Monday, December 20, 2010


This post is not going to be about just how bad Yunieski Bentancourt is. I know, it's tempting to write one so close to acquiring one of the worst players in baseball, but not this post. This going back to one major error the Brewers organization made during last offseason.

Pretty much everyone remembers the trade. The Brewers sent J.J. Hardy to the Minnesota Twins in exchange for Carlos Gomez. Immediately, the were many skeptics of this trade. What was even more disappointing was the way the Brewers handled their excess shortstops they had at the time.

The reason the Brewers were so ready to trade Hardy was the young shortstop waiting in the wings: Alcides Escobar. Escobar, 22 at the time, was just coming off a nice season where he actually hit pretty well. In AAA, Escobar had a pretty impressive .298/.353/.409 line, while playing just about everyday. He was then called up to the majors after J.J. Hardy's demotion to AAA. It seemed like an interesting move considering if Hardy stayed in the minors for the remainder of the Sounds' season, he wouldn't hit free agency until 2011. Hardy stayed down there and would have to wait (until after this season) to hit free agency.

However, the move also did another thing.

Sending Hardy to the minors was heavily criticized as the Brewers were just trying to gain another year of service time. While Hardy was struggling, I think everyone could agree this was the Brewers intended action. Hardy was not happy, but while under team control, what choice did he really have?

What happened that offseason was where the mistake occurred.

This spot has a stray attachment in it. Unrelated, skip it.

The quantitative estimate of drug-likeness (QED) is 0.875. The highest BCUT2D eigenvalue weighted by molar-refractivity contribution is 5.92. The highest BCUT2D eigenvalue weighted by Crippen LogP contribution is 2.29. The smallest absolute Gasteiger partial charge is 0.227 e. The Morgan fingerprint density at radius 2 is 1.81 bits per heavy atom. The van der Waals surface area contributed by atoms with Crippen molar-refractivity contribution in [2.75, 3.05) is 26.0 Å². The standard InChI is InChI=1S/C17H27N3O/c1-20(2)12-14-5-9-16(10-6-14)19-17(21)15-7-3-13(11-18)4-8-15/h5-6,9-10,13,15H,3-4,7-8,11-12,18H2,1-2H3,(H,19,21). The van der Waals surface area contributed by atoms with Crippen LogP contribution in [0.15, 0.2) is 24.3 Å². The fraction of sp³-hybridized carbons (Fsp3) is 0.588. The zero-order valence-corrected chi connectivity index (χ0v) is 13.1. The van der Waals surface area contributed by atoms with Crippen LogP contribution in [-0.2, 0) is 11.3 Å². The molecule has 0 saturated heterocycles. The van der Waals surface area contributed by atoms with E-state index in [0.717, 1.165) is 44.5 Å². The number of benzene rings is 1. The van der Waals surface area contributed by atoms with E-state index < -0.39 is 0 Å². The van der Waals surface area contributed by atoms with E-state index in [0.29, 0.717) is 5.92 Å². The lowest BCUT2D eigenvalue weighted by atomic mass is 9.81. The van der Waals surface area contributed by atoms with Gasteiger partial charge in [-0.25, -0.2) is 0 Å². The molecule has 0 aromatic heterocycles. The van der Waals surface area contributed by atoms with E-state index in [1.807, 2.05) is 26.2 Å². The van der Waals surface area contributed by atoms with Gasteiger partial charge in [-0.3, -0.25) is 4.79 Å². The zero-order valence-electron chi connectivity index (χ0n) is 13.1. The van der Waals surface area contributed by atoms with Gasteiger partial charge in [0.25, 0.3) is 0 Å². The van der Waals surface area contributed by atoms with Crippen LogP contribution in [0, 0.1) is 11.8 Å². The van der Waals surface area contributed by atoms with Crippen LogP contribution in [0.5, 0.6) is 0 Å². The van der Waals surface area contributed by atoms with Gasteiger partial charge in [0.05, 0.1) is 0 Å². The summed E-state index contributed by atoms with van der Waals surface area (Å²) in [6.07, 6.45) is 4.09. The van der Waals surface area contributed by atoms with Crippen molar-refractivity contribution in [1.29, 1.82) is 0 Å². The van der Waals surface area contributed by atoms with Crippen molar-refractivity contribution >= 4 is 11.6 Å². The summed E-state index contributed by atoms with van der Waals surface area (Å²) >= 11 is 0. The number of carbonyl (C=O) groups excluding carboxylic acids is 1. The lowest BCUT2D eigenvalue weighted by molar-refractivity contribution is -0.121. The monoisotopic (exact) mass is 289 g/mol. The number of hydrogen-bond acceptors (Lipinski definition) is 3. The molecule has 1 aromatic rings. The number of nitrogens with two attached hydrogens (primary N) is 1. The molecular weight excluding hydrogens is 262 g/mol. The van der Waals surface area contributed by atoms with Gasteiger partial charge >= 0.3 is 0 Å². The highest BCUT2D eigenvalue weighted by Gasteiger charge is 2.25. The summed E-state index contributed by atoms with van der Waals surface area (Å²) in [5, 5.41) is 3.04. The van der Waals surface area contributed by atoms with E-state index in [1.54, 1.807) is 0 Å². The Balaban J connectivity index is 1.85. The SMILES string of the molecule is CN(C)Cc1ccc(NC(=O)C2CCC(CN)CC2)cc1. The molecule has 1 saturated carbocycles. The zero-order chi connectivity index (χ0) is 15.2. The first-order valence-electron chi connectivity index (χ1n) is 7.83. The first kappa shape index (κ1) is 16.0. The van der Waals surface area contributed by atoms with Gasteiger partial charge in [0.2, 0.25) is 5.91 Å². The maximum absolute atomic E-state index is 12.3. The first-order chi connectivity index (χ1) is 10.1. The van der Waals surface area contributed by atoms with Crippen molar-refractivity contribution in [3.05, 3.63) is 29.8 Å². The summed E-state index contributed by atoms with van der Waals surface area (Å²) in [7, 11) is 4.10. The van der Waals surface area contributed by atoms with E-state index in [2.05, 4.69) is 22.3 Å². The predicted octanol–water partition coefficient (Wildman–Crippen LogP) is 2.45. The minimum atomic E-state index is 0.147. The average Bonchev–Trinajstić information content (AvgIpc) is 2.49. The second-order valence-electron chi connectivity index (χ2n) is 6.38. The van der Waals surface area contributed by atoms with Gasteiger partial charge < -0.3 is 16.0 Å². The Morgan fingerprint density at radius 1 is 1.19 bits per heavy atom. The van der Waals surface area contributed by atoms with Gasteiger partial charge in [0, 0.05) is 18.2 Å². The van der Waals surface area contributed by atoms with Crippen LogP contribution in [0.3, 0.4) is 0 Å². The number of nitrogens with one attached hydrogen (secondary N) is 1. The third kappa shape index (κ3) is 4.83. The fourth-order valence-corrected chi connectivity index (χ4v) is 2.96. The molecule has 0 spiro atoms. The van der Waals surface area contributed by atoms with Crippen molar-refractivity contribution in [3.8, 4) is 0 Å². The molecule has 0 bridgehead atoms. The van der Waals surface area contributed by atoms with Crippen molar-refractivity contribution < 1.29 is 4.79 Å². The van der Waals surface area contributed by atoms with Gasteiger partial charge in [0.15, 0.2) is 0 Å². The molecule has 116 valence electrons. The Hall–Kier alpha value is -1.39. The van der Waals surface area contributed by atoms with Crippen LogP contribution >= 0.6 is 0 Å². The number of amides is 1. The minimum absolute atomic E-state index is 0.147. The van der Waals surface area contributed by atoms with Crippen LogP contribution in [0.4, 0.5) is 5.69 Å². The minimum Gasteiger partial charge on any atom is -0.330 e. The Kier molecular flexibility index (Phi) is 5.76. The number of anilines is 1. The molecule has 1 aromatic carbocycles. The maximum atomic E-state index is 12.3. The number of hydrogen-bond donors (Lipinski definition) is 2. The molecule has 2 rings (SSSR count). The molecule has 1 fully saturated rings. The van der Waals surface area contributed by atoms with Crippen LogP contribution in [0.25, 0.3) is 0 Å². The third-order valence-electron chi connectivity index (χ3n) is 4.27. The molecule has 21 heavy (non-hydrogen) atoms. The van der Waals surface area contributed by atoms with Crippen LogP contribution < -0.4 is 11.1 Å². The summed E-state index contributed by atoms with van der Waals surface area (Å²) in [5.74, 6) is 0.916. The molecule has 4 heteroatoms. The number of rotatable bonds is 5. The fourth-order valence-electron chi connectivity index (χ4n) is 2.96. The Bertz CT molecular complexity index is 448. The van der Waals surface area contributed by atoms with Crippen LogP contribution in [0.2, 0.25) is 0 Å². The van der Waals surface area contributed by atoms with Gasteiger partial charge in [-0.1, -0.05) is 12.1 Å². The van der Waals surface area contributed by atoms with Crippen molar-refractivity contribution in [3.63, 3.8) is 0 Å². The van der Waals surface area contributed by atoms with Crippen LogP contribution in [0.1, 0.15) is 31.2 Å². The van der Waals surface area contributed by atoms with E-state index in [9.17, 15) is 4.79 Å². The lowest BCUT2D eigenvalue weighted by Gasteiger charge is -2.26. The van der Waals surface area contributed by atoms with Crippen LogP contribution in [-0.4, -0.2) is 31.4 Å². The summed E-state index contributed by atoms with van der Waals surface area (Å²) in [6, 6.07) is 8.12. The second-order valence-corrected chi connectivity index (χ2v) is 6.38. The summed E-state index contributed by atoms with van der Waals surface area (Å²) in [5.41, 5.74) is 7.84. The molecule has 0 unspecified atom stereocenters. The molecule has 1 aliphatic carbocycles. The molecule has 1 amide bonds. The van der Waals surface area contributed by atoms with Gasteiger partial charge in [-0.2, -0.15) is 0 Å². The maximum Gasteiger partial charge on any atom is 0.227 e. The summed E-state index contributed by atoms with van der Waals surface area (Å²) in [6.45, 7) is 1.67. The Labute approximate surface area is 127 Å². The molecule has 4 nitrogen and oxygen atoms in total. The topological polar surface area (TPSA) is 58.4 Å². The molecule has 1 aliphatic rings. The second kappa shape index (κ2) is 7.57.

Hardy was immediately placed on the trading block. What irritated me about this was the way the Brewers did it. They never said Hardy had no chance to return to the club, but the writing was on the wall. They received offers from the Pirates and Orioles, but ended up deciding to go with Minnesota's offer of Gomez. Someone they thought could solidify centerfield in Milwaukee.

By giving the reigns over to Escobar and trading Hardy, the Brewers forced their hand. During his big league career, Hardy was always an asset to the Brewers. He had consecutive 4.0+ WAR seasons prior to 2009. Even in 2009, despite struggling with the bat, his defense was again incredible, as he was still able to post a 1.4 WAR season.

My question to Doug Melvin is, what was the rush? Hardy was under team control and still pretty cheap. Why start Alcides Escobar's service clock a year early? Hardy could have, and should have remained in Milwaukee in 2010. The correct move would have been to let Escobar get more at bats in AAA, further making him ready once 2011 came. There was no question how much Escobar struggled in 2010. A extra year of experience in AAA could have been the remedy.

If the Brewers would have done this, nothing would have affected yesterday's trade. Escobar would have been sent to Kansas City as part of the package and the Brewers would still have Hardy on the team under one more season of control. How appropriate is it the Brewers are now in NL contention and have two glaring weak spots to go along with a great rotation? Carlos Gomez (CF) was traded for Hardy and Yunieski Bentancourt (SS) now plays in the spot where Hardy would have been. Knee jerk reactions, like the Brewers had last season, lead to mistakes. In baseball, mistakes can be very costly.

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